Comprehensive Soldier Fitness: FORSCOM Fitting Families into the Equation
November 24, 2009
- Army Family members will now be part of the Comprehensive Soldier Fitness program
- First full-scale Master Resilience Training (MRT) program held at University of Pennsylvania
- CSF training modules are planned to be tailored exclusively for Families
FORT MCPHERSON, Ga. -- Army Family members will now be part of the Comprehensive Soldier Fitness program, a new Army-wide holistic initiative focused on building resilience.
On the heels of the first full-scale Master Resilience Training (MRT) program at the University of Pennsylvania, senior spouses at the Nov. 17-18 U.S. Army Forces Command Commander's Conference in Atlanta discussed how families can be an integral part of Soldiers being successful fighting the psychological effects of combat.
The Comprehensive Soldier Fitness program, established in October 2008, is an initiative aimed to help individuals develop five dimensions of strength: physical, emotional, social, spiritual and Family areas of Soldiers' development. Centered around a self-examination quiz called the Global Assessment Tool, Soldiers reflect inwardly and can measure their dimensions of strength and see what areas need work.
Defined as the "ability to grow and thrive in the face of challenges and bounce back from adversity," resilience for Soldiers is essential in an environment of persistent conflict. Traditionally, the Army invested much into ensuring troops are physically fit, but this program touches all the dimensions of an individual's personal development.
"If you are in combat, you have to be able to decompress," said Staff Sgt. David Breeden, a drill sergeant and MRT student in a recent Army News Service interview. "Some Soldiers ... don't have that resiliency factor of being able to bounce back from a traumatic event and it does cause issues. That Soldier can no longer help with being a team player, and the team has to turn around and help that individual and it takes away from team readiness."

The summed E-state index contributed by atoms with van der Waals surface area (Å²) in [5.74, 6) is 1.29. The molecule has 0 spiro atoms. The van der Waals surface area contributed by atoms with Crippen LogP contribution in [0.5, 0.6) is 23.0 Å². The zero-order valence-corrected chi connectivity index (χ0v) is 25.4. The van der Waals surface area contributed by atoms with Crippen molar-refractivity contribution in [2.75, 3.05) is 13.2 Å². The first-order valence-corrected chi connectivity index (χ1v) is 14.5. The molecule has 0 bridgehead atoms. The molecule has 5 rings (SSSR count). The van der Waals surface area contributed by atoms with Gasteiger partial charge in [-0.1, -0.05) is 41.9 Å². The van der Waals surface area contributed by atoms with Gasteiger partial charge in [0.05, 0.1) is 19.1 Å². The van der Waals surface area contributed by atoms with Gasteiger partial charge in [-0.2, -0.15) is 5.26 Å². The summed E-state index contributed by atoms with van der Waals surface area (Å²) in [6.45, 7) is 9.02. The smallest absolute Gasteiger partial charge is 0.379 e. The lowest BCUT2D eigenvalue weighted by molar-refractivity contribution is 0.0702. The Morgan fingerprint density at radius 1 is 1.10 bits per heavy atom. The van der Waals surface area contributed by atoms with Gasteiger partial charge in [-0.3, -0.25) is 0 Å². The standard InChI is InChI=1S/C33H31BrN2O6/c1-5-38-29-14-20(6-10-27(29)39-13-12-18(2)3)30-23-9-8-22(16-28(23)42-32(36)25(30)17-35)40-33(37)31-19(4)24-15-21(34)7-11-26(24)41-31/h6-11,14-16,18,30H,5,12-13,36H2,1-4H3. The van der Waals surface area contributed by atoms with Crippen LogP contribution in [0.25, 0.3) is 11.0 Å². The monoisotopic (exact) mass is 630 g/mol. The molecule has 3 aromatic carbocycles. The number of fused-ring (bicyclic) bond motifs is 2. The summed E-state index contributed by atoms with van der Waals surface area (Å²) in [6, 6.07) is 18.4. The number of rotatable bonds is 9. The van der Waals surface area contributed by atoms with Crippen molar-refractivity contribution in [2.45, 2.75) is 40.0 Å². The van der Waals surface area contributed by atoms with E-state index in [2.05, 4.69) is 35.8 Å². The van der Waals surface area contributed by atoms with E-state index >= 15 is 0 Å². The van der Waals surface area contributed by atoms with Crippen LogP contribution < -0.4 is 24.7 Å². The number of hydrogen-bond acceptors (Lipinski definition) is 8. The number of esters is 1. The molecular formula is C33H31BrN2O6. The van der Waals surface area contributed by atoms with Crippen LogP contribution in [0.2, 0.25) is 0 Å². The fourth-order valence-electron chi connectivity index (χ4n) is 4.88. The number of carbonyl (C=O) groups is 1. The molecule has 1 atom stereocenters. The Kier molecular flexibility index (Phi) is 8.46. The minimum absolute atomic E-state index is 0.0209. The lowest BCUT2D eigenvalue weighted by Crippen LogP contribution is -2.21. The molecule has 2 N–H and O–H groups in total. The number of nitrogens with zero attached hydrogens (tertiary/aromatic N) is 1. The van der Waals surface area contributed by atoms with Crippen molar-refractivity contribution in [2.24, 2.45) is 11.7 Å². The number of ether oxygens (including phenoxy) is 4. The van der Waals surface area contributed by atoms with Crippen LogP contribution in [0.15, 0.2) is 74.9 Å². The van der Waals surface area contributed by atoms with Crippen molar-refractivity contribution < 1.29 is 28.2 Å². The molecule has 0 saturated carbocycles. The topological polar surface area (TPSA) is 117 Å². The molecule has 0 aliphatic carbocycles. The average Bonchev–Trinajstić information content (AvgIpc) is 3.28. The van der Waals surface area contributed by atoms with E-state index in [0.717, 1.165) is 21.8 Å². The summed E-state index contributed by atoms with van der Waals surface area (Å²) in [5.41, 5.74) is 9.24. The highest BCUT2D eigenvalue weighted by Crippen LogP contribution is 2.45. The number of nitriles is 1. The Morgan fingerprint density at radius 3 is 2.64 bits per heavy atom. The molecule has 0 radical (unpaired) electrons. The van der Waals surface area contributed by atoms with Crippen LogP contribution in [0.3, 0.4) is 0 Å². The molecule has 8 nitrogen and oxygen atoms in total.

Along with the 155 noncommissioned officers who attended the Master Resilience Training program, about 15 civilian employees and family members attended the course to introduce CSF to their sectors, too.
Dana Whitis, a presenter on CSF at the FORSCOM Senior Spouses Conference, explained that family members will be an important part of CSF in the future, and there are plans to develop training modules tailored exclusively for them.
"This builds the person up," Whitis said of the CSF program. "It will enhance and empower them. That's why I have so much excitement about this."
Whitis explained that the goal is to have the whole family participate in helping their Soldier be the most fit they can be-in every aspect.
"They can look in the mirror and say, okay, I need to work on this ... it empowers people to do that," she said.
For more information on Comprehensive Soldier Fitness visit <a href="http://www.army.mil/csf" target="_blank">www.army.mil/csf</a>.